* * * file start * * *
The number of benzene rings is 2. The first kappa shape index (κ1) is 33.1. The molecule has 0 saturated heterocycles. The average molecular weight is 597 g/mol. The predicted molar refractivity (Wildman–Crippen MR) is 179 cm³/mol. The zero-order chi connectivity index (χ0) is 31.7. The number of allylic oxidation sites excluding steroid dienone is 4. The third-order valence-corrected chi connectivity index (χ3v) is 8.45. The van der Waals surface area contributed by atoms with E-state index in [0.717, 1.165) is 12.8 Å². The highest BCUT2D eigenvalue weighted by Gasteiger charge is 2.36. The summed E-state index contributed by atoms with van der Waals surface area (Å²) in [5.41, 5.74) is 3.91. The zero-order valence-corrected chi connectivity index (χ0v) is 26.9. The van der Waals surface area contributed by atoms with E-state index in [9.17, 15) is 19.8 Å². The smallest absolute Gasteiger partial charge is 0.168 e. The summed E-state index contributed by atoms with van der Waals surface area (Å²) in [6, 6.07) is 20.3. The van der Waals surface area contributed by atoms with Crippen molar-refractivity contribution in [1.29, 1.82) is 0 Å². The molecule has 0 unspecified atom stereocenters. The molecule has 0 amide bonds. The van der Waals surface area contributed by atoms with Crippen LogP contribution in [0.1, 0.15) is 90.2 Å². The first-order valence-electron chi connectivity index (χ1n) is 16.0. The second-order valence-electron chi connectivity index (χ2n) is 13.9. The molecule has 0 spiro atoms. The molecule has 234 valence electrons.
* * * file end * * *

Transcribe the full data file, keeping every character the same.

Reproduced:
The number of benzene rings is 2. The first kappa shape index (κ1) is 33.1. The molecule has 0 saturated heterocycles. The average molecular weight is 597 g/mol. The predicted molar refractivity (Wildman–Crippen MR) is 179 cm³/mol. The zero-order chi connectivity index (χ0) is 31.7. The number of allylic oxidation sites excluding steroid dienone is 4. The third-order valence-corrected chi connectivity index (χ3v) is 8.45. The van der Waals surface area contributed by atoms with E-state index in [0.717, 1.165) is 12.8 Å². The highest BCUT2D eigenvalue weighted by Gasteiger charge is 2.36. The summed E-state index contributed by atoms with van der Waals surface area (Å²) in [5.41, 5.74) is 3.91. The zero-order valence-corrected chi connectivity index (χ0v) is 26.9. The van der Waals surface area contributed by atoms with E-state index in [9.17, 15) is 19.8 Å². The smallest absolute Gasteiger partial charge is 0.168 e. The summed E-state index contributed by atoms with van der Waals surface area (Å²) in [6, 6.07) is 20.3. The van der Waals surface area contributed by atoms with Crippen molar-refractivity contribution in [1.29, 1.82) is 0 Å². The molecule has 0 unspecified atom stereocenters. The molecule has 0 amide bonds. The van der Waals surface area contributed by atoms with Crippen LogP contribution in [0.1, 0.15) is 90.2 Å². The first-order valence-electron chi connectivity index (χ1n) is 16.0. The second-order valence-electron chi connectivity index (χ2n) is 13.9. The molecule has 0 spiro atoms. The molecule has 234 valence electrons.